Pandemic: Hot Zone – North America Review: a short cooperative board game with big ambitions

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This Pandemic: Hot Zone – North America review aims to replicate the game itself by packing big ideas into a small package. This is one of the best cheap board games right now because it takes the collaborative, disease wrecking concept of the Pandemic franchise – which was rightly such a huge success – and manages to make it shorter, easier and smaller but without losing the tough choices which make the game one of the best board games overall.

Pandemic: Hot Zone – North America’s trick is to provide a smaller board than the regular Pandemic game, with fewer places to move but also less time to complete the mission at its core. These decisions balance each other out great – fewer places may have made the game too easy, but shortening it makes it back to a tense game that regularly throws you to the curb when you think you’ve won.

The format change means losing some of the replayability that made the full version of Pandemic a top spot on our list of the best board games, but that might be okay, especially for the price. We explain the concept of the game, what this version gets right, and where there are some issues.

Don’t forget that we also have our guide to help you choose which version of Pandemic you should receive.

The components of the pandemic Hot Zone North America jumped on the table

(Photo credit: Asmodee USA)

Pandemic: Hot Zone North America Review: Who It Is For

This is a cooperative game that is officially for 2-4 players, although there is no reason why you couldn’t play it alone when you might control two different “players” yourself. I think it’s best played with two or three, but four is nothing wrong with at all – only two or three can do it really quickly as it is designed for games that last around 30 minutes.

It’s officially listed for ages 8 and up, and that seems fine, but mostly with adults involved too. There are a few different decks of cards that need to be set up in a special way at the beginning, and the rounds have specific stages and “housekeeping” to do this requires a bit of learning – if an adult takes on this (at least initially). ), it should be fine for this age as well as older ones.

The fact that this is a cooperative game helps with this – when it is your turn to act, you are the one making decisions about what you will do, but the way to win the game is by working with you As the other players work on strategies feeling lost about what to do next, it is really part of the adult game to lead them.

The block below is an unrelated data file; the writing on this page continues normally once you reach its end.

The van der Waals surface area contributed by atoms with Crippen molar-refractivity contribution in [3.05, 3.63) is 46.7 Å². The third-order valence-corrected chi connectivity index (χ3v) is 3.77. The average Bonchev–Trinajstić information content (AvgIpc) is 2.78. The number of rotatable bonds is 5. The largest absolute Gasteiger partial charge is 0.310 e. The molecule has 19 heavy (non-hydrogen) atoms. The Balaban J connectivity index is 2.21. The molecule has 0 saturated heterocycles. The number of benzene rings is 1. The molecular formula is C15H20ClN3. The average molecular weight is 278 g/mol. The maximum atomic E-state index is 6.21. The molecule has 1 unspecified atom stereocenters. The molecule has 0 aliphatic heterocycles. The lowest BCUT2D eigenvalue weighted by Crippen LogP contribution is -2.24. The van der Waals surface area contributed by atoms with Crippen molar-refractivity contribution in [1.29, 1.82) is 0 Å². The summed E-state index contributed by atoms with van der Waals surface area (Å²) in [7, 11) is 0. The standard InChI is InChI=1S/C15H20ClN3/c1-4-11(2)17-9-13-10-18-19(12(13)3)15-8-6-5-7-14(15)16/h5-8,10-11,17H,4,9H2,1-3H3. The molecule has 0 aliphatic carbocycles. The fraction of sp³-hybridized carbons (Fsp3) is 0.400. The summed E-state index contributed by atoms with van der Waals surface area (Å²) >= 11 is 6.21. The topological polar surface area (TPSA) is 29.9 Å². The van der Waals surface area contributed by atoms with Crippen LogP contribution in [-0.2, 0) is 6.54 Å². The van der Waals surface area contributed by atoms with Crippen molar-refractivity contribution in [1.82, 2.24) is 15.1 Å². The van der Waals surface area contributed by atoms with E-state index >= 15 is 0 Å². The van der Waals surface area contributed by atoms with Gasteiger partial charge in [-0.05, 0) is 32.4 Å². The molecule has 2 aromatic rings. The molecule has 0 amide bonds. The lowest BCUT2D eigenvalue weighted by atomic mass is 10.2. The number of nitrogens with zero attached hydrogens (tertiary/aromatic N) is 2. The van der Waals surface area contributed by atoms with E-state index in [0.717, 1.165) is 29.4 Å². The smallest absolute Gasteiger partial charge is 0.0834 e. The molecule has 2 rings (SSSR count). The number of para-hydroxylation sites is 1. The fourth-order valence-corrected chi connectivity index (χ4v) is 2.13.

All of this means that it’s a great family game, but great for groups of adults too. Anyone who likes the cooperative aspects of the game, triumphing together or feeling sorry for losing together in just under half an hour (maximum) of playing time.

However, it may suffer from the same problem as many cooperative games, namely that one person who thinks they know best might try to boss everyone else around on what to do. Obviously, making suggestions to other people is a big part of this game, but if you have someone who likes to be in control and is frustrated when others don’t listen, this may not be the ideal game. However, it is actually better than normal Pandemic because the games are shorter.

Pandemic Hot Zone North America Board Ready to Play

(Photo credit: Asmodee USA)

Pandemic: Hot Zone North America Review: Here’s How It Played

If you’ve played a Pandemic game before you know the exercise – but here’s an overview. In cities that are connected by lines, disease dice appear on the game board. Too many disease cubes in a city cause an outbreak in connected cities and spread even more cubes.

When it is your turn to act, you can perform four actions. For example, you can move from town to town and “treat” the disease to reduce the number of dice in a town. And then, after it’s your turn, you draw “Infection” cards, which add more dice to the game board.

Yes, more cubes will be added after that every Moves of the individual players. Pandemic is a game of swimming against the current, and the current is full of bacteria.

To win you must “heal” the three colors on the disease die. The resource for discovering cures is city cards, and you start with some of them in hand and then draw two more after each of your turns. To find a cure you need four of the same color, and city cards come in three different colors.

One important trick with Pandemic, however, is that these cards aren’t just good for finding cures. You can also use them to dash across the field in a single action – otherwise you’ll have to trudge through town after town and devour your train before doing anything useful. So you have to save them for healing … but you also have to use them for travel because how else are you going to get to this city before it erupts? Can you risk waiting another lap?